Much is being talked about the latest vulnerability mitigations on L1 cache for IBM POWER processors addressed in CVE-2020–4788.
Update on 23/11: This post has been updated to address Pgbench tests that provides more realistic numbers related to the CVE and mitigations. Check the PGbench section below.
The intent of this post is to run some preliminary benchmarks with and without such mitigations. There is no scientific method for the tests other than full reboots and replication of the scenarios between versions. For complete tests, check out in the future for Phoronix benchmarks.
As a follow-up post to my previous post about adding authentication transparently to an application
Go to the left-side menu item “Client Scopes” and click “Create”:
Create a new client scope called “api” with default settings, then click the “Mappers” tab to add the field mappings to this scope.
In this tab, create a new mapper called “groups” with the following settings:
Save this mapper and then click the “Add Builtin”, adding the existing mappers “username”, “email” and “profile”.
Finally, add this scope to the client at “Clients” > [your created client] > “Client Scopes”. …
In this post, I'll go thru the process of running Virtual Machines on OpenShift Virtualization in a nested setup inside VMware vSphere. This requires both ESXi hosts and a VCenter, both on 6.7U3 or up.
Nested virtualization is a configuration where the Virtual Machine running the OpenShift Node on ESXi exposes the bare metal capabilities so new Virtual Machines can be created inside it. This could be used as a showcase for the technology, lab environment or POCs. OpenShift VMs are based on KVM, the virtualization layer from the Linux Kernel and are implemented based on the KubeVirt project.
Disclaimer: Nested virtualization is not officially supported on any platform. Officially OpenShift Virtualization is meant to run on Bare Metal nodes. Please do not use it in Production. …
I recently received a NVIDIA Jetson Xavier NX board to review and write some posts. The first one is an unofficial guide to upgrade Ubuntu 18.04 to latest Ubuntu Focal (20.04).
Here I will do some benchmarks and compare the performance between the Jetson NX and other SBCs. A while back, I’ve benchmarked some ARM boards comparing their performance on Java and other workloads. Here I will do a similar approach and add some GPU and power consumption tests and comparisons.
Of course the price range varies a lot, from $79 for the Odroid N2 and the RockPro64 to $399 to the Xavier NX we cannot expect similar performance or features. …
I recently received a NVIDIA Jetson Xavier NX unit to review and write about some use cases like a local development computer and cloud application deployments with containers in a Kubernetes cluster.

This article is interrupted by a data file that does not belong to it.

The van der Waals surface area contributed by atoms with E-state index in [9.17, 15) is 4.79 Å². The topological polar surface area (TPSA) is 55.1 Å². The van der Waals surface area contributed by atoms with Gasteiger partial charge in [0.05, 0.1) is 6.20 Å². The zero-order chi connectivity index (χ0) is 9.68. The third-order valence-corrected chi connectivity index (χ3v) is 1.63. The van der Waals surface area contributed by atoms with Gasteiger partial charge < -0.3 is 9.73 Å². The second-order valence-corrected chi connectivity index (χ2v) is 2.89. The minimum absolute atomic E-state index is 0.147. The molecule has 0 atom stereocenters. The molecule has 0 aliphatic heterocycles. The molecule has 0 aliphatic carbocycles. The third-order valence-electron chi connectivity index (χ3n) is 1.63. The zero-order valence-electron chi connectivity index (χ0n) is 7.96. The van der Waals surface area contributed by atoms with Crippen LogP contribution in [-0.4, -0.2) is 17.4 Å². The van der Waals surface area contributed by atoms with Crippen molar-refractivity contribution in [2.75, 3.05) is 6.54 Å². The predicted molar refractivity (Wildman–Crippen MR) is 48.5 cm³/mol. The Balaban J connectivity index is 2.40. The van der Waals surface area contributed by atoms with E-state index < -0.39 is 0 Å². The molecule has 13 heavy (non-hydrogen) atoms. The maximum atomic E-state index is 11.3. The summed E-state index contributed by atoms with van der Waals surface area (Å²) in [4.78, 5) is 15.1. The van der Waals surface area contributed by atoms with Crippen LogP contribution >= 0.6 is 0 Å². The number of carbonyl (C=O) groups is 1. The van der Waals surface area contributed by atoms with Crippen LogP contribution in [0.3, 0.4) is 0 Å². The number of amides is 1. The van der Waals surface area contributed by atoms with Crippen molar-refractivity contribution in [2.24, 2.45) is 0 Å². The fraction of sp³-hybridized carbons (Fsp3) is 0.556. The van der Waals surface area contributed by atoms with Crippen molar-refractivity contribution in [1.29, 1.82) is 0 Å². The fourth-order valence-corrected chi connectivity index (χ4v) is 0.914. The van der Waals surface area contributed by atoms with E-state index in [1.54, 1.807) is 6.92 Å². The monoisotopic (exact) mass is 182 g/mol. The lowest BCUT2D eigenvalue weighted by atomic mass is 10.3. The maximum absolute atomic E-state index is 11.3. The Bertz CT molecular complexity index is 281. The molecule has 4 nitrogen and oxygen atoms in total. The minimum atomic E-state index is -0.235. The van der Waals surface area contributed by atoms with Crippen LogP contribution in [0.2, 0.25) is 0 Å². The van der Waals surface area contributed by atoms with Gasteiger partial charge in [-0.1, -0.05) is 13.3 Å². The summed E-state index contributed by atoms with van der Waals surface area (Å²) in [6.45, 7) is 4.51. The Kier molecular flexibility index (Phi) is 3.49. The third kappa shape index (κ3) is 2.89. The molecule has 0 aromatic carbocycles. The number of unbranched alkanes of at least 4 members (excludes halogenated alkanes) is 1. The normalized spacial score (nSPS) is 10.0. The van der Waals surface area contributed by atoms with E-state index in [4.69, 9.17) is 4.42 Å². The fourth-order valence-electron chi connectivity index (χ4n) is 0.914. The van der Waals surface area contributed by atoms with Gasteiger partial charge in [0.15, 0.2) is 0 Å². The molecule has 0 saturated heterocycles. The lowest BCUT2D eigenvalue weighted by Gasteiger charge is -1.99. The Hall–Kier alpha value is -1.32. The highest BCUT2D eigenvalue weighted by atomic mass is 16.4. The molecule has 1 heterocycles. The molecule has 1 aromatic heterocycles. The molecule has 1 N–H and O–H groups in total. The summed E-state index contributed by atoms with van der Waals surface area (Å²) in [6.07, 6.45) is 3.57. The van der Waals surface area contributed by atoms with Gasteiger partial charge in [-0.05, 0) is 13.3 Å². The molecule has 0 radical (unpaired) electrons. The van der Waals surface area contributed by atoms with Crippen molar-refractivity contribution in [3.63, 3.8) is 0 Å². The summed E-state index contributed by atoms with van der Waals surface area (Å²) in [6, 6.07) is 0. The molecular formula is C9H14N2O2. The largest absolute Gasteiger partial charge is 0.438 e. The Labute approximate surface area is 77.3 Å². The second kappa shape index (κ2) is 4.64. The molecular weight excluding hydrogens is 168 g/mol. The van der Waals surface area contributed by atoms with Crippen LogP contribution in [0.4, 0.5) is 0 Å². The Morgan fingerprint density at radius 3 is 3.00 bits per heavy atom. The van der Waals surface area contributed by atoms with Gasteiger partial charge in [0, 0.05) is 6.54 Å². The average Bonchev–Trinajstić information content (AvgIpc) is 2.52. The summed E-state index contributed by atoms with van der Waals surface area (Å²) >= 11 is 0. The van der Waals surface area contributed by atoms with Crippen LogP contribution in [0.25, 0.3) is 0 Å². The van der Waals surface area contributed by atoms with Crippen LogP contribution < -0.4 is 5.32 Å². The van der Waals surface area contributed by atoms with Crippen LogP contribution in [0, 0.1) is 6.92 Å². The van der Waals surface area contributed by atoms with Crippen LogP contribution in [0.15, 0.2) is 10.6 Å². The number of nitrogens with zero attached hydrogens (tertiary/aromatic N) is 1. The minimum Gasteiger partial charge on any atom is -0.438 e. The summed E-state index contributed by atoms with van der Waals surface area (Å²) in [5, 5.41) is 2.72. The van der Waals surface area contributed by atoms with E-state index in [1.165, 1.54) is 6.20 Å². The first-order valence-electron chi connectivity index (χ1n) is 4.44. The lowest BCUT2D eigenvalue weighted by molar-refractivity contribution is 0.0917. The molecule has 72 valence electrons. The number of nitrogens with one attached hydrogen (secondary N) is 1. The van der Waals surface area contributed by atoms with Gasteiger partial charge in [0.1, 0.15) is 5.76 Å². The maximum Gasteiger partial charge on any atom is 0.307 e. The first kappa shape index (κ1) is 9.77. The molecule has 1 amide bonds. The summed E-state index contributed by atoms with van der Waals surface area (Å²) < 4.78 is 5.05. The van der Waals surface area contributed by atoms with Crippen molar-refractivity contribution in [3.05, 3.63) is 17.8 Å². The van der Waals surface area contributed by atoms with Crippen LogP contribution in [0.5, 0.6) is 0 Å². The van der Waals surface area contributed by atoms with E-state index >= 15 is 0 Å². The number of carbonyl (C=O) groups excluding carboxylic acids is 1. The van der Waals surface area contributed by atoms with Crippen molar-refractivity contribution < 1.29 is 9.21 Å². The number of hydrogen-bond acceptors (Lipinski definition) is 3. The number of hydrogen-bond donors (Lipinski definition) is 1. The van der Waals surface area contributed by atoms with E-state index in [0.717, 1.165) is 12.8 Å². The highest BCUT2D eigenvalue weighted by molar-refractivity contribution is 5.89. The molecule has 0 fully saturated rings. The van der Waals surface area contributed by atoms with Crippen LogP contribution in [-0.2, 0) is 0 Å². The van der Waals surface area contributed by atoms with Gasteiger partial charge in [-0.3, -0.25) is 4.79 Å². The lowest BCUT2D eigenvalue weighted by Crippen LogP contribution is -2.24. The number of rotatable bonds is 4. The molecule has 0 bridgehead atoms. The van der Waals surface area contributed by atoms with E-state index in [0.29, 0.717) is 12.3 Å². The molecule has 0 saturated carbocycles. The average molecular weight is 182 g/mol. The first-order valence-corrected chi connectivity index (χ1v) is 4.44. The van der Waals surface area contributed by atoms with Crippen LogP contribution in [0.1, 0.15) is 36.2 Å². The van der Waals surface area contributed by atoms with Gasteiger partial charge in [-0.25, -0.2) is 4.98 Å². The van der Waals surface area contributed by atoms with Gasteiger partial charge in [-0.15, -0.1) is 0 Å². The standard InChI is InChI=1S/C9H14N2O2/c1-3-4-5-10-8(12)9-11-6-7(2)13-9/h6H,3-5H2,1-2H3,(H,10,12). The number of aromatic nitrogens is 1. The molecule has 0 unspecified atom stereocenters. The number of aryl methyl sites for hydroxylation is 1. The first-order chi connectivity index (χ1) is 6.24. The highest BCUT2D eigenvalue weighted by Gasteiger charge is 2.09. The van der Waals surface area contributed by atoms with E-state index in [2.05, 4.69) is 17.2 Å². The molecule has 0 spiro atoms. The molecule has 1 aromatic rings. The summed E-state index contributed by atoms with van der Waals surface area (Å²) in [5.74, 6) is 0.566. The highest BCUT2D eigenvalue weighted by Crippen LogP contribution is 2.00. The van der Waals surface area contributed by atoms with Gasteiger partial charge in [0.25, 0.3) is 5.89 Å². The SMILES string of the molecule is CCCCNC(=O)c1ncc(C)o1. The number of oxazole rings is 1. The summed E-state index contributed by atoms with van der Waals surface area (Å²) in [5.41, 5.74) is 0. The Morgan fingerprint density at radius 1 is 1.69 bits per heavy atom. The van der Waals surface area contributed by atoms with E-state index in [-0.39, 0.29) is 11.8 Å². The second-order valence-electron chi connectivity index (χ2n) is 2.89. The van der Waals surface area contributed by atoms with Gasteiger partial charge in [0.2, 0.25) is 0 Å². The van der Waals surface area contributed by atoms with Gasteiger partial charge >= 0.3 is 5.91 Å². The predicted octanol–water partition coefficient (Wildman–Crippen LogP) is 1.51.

In this post I’ll talk about upgrading it to latest Ubuntu version that is nice for a local development and day-to-day desktop use.
Disclaimer: Ubuntu Focal and the upgrade process are not supported by NVIDIA. You should do on your own discretion and try to isolate problems that might occur with this.
JetPack 4.4 is the NVIDIA stack containing Linux, board drivers and SDKs for GPU, AI and ML processing. NVIDIA calls it’s Linux, L4T (Linux for Tegra) and it’s currently at version 32.4.2 …
In this article, I will walk you thru the deployment of Keycloak, a user authentication and authorization tool and how to integrate this to any Kubernetes Web application without touching a single line of code from your app.
First, we will run Keycloak and configure it to have some users and groups then deploy a simple web application to your Kubernetes cluster (we will deploy a small Kubernetes cluster too). Finally we will add the authentication layer to the app looking at the differences between both authenticated and unauthenticated resources.
This way, you will have an infrastructure provided tool to control user access with near infinite configuration options. …
Recently I've been reading about application observation and got fascinated with Jaeger Tracing and the benefits tracing brings to visualize your data flow.
For deeper understanding, I recommend the book Mastering Distributed Tracing by Yuri Shkuro, an engineer at Uber, creator of Jaeger. He wrote a great tutorial on tracing and optimizing an application so here I’ll mostly focus how to basically instrument your Go application for tracing.
Since I was already playing with Echo, a nice and minimalist web framework for Go I decided to use it together with other tools to create some sample applications. …
Containers are part of the vast majority of daily interactions with software and the cloud these days. From building applications in a reproducible way to defining standards in deployment, containers brought ease and agility to IT.
RISC-V is a free and open-source instruction set enabling a new era of processor innovation through open standard collaboration. Born at the University of Berkeley, RISC-V ISA delivers a new level of free, extensible software and hardware freedom on architecture, paving the way for the next 50 years of computing design and innovation.
Together they bring real openness to the future of cloud ecosystem by having a top-to-bottom open solution ranging from the hardware to the end-user software. …
Docker desktop is currently the best option for developers to build, test and run their applications with portability. This new feature brings the possibility of building container images for ARM and ARM64 architectures in a transparent way with lots of possibilities like running on Amazon A1 instances that can be up to 45% cheaper than Intel, running on Raspberry Pi's or even more powerful ARM SBCs like I used before.
In this article, I will demonstrate using a simple Go application, a Hello World web server, how to leverage Docker desktop with multi-stage Dockerfiles to build your application dynamically inside a container and then generating the multi-arch images for it. …